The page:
Over A Cup Of Tea: How I'd Like To Be Treated/Once Upon A Tea Time

Invariably, when I write down a list of how I’d like others to treat me, I make it to #3,  and then I start over-thinking it, and never write the rest. It’s partly because it makes me feel vulnerable to write it down for myself, let alone a blog audience, and like so many of us, vulnerability is scary to me. It’s also intertwined with my entrepreneurial journey- if you ever want to start the process of going within, of being vulnerable, to introspect, to plumb the depths of who you are and to find out what you are capable of, I suggest becoming an entrepreneur. I am getting ahead of myself, so let me start again. As I wrote about for the ‘woman of substance‘ series and of which this is a continuation, I’d like to list 4 things/ways/ ideals that are most important to me in how I am treated by others. This is not an endorsement of the ‘golden rule’ – treat others the way you want to be treated- apparently, that line of thinking may have flaws. I can’t speak to that so instead, I just want to list the 4 things that are important to me personally in how I am treated.

Once Upon A Tea Time

  1. I’d like to be treated with courtesy. Courtesy that is not dependent on my age, gender, appearance, academic degrees, my financial and social status, my accomplishments or lack thereof – I am sure there are other labels, just add them here. No matter what, I’d like to be treated with courtesy. I promise to do the same.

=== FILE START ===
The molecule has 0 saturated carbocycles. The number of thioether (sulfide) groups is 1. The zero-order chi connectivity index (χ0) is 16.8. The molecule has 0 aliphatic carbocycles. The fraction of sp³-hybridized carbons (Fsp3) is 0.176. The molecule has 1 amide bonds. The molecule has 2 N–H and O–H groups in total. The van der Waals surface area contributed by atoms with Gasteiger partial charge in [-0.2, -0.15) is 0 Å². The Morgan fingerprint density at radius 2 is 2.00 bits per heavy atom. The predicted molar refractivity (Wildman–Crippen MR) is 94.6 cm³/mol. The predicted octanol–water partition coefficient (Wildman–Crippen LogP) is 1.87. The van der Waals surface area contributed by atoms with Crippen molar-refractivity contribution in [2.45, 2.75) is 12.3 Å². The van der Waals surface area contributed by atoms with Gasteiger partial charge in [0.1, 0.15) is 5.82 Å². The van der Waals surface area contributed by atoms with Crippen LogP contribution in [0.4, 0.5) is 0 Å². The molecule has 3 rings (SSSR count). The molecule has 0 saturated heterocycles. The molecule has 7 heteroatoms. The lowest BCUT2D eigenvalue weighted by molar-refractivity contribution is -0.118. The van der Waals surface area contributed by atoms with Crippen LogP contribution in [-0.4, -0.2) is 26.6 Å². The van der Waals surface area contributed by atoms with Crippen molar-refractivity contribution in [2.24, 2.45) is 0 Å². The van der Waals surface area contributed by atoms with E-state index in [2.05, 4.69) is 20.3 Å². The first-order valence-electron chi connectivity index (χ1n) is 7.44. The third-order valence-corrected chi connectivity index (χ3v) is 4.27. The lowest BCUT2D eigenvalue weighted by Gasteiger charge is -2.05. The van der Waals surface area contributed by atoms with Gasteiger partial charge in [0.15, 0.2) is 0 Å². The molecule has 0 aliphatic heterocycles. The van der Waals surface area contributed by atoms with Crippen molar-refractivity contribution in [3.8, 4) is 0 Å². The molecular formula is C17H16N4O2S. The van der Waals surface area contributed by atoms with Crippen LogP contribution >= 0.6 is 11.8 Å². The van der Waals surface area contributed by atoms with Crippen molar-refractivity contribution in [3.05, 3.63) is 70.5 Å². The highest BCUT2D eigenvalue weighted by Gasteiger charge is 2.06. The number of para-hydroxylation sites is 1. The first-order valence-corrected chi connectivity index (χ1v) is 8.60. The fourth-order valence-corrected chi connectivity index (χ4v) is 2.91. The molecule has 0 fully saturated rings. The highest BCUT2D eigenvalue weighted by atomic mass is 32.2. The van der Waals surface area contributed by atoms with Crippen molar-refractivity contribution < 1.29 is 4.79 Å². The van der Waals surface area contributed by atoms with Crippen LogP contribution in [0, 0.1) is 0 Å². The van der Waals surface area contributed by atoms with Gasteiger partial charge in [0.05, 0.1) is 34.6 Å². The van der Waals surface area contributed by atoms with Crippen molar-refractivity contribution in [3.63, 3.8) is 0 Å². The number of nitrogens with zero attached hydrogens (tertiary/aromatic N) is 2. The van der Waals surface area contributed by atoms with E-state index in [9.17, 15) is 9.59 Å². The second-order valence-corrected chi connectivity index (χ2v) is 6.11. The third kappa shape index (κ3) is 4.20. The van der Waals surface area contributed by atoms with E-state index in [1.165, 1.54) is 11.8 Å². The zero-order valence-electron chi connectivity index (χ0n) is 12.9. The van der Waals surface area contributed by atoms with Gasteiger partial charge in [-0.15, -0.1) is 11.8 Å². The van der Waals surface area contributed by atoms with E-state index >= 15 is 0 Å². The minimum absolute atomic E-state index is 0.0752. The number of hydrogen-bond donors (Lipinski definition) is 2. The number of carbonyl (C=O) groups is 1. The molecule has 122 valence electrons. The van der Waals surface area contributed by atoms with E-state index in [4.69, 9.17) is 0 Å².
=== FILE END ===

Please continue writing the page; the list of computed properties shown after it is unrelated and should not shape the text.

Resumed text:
2. I’d like to not be ‘slotted’- probably all of us, in varying degrees, do this. But I would love if someone would actually wait to get to know me before they put me in a box and labeled me. Can any of us ever be labeled? It seems so one-dimensional! This is not my area of expertise but from a personal point of view, surely we are not just one label or another- it’s but a facet of so much more.  I am a daughter, a sister, a wife and a mother and I try my best at all those roles. I was bullied in school and as an adult, and have learnt to stand up for myself. I can make a really good chocolate milkshake. I have multiple graduate degrees. I fail, succeed and try dozens of times every day. I don’t like to quit. I secretly believe in Bingley’s excuse for sloppy handwriting (“My ideas flow so rapidly that I have not time to express them…”) because mine is quite illegible. I am scared of vulnerability but am learning how it can be the road to expressing my most authentic self. And on and on. I don’t want a box with a label to get in the way of getting to know someone and hope you will do the same for me.